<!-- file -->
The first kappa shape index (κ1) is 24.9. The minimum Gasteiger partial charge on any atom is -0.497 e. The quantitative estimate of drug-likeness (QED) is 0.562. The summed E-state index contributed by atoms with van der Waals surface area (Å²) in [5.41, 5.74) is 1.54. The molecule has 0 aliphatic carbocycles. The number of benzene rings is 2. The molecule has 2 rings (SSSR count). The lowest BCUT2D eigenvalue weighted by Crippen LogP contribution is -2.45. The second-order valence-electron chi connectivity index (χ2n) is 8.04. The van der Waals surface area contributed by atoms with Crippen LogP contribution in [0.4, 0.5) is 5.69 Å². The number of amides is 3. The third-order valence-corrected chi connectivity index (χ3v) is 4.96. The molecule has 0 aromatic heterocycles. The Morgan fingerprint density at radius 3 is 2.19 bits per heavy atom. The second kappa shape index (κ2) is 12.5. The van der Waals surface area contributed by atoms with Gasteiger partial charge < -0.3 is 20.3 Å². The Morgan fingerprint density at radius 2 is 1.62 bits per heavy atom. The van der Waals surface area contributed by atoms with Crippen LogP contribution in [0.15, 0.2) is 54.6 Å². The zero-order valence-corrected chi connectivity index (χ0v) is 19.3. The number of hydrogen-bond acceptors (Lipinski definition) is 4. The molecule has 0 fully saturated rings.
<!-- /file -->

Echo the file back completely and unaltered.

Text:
The first kappa shape index (κ1) is 24.9. The minimum Gasteiger partial charge on any atom is -0.497 e. The quantitative estimate of drug-likeness (QED) is 0.562. The summed E-state index contributed by atoms with van der Waals surface area (Å²) in [5.41, 5.74) is 1.54. The molecule has 0 aliphatic carbocycles. The number of benzene rings is 2. The molecule has 2 rings (SSSR count). The lowest BCUT2D eigenvalue weighted by Crippen LogP contribution is -2.45. The second-order valence-electron chi connectivity index (χ2n) is 8.04. The van der Waals surface area contributed by atoms with Crippen LogP contribution in [0.4, 0.5) is 5.69 Å². The number of amides is 3. The third-order valence-corrected chi connectivity index (χ3v) is 4.96. The molecule has 0 aromatic heterocycles. The Morgan fingerprint density at radius 3 is 2.19 bits per heavy atom. The second kappa shape index (κ2) is 12.5. The van der Waals surface area contributed by atoms with Gasteiger partial charge < -0.3 is 20.3 Å². The Morgan fingerprint density at radius 2 is 1.62 bits per heavy atom. The van der Waals surface area contributed by atoms with Crippen LogP contribution in [0.15, 0.2) is 54.6 Å². The zero-order valence-corrected chi connectivity index (χ0v) is 19.3. The number of hydrogen-bond acceptors (Lipinski definition) is 4. The molecule has 0 fully saturated rings.